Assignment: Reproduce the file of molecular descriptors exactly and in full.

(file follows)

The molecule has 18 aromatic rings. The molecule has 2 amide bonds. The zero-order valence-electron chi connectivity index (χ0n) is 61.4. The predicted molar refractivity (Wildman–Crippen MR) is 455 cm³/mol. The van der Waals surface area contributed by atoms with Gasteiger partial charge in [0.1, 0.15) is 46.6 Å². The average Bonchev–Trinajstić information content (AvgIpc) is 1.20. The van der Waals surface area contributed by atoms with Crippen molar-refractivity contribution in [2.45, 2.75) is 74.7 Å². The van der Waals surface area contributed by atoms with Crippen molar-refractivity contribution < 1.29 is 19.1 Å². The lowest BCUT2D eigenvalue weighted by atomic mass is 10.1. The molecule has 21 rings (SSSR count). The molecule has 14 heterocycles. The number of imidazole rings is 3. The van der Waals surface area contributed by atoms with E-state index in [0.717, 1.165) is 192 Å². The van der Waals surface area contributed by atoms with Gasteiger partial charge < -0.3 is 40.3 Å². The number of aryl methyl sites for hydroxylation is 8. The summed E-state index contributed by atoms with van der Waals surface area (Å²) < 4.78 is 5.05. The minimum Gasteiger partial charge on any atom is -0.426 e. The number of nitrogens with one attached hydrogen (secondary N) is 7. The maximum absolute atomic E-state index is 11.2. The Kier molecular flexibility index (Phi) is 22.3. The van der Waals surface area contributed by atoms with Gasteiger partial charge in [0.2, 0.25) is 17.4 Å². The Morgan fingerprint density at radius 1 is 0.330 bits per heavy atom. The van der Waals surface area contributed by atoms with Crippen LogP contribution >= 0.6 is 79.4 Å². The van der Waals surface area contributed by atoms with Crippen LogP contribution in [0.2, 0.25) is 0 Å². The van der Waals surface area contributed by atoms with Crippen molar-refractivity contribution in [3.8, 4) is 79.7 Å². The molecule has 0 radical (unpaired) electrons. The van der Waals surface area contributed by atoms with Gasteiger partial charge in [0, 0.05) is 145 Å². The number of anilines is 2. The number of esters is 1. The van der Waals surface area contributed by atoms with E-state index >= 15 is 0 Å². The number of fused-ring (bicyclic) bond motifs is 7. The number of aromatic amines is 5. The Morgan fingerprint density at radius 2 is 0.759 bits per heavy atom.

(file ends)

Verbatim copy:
The molecule has 18 aromatic rings. The molecule has 2 amide bonds. The zero-order valence-electron chi connectivity index (χ0n) is 61.4. The predicted molar refractivity (Wildman–Crippen MR) is 455 cm³/mol. The van der Waals surface area contributed by atoms with Gasteiger partial charge in [0.1, 0.15) is 46.6 Å². The average Bonchev–Trinajstić information content (AvgIpc) is 1.20. The van der Waals surface area contributed by atoms with Crippen molar-refractivity contribution in [2.45, 2.75) is 74.7 Å². The van der Waals surface area contributed by atoms with Crippen molar-refractivity contribution < 1.29 is 19.1 Å². The lowest BCUT2D eigenvalue weighted by atomic mass is 10.1. The molecule has 21 rings (SSSR count). The molecule has 14 heterocycles. The number of imidazole rings is 3. The van der Waals surface area contributed by atoms with E-state index in [0.717, 1.165) is 192 Å². The van der Waals surface area contributed by atoms with Gasteiger partial charge < -0.3 is 40.3 Å². The number of aryl methyl sites for hydroxylation is 8. The summed E-state index contributed by atoms with van der Waals surface area (Å²) < 4.78 is 5.05. The minimum Gasteiger partial charge on any atom is -0.426 e. The number of nitrogens with one attached hydrogen (secondary N) is 7. The maximum absolute atomic E-state index is 11.2. The Kier molecular flexibility index (Phi) is 22.3. The van der Waals surface area contributed by atoms with Gasteiger partial charge in [0.2, 0.25) is 17.4 Å². The Morgan fingerprint density at radius 1 is 0.330 bits per heavy atom. The van der Waals surface area contributed by atoms with Crippen LogP contribution >= 0.6 is 79.4 Å². The van der Waals surface area contributed by atoms with Crippen LogP contribution in [0.2, 0.25) is 0 Å². The van der Waals surface area contributed by atoms with Crippen molar-refractivity contribution in [3.8, 4) is 79.7 Å². The molecule has 0 radical (unpaired) electrons. The van der Waals surface area contributed by atoms with Gasteiger partial charge in [0, 0.05) is 145 Å². The number of anilines is 2. The number of esters is 1. The van der Waals surface area contributed by atoms with E-state index >= 15 is 0 Å². The number of fused-ring (bicyclic) bond motifs is 7. The number of aromatic amines is 5. The Morgan fingerprint density at radius 2 is 0.759 bits per heavy atom.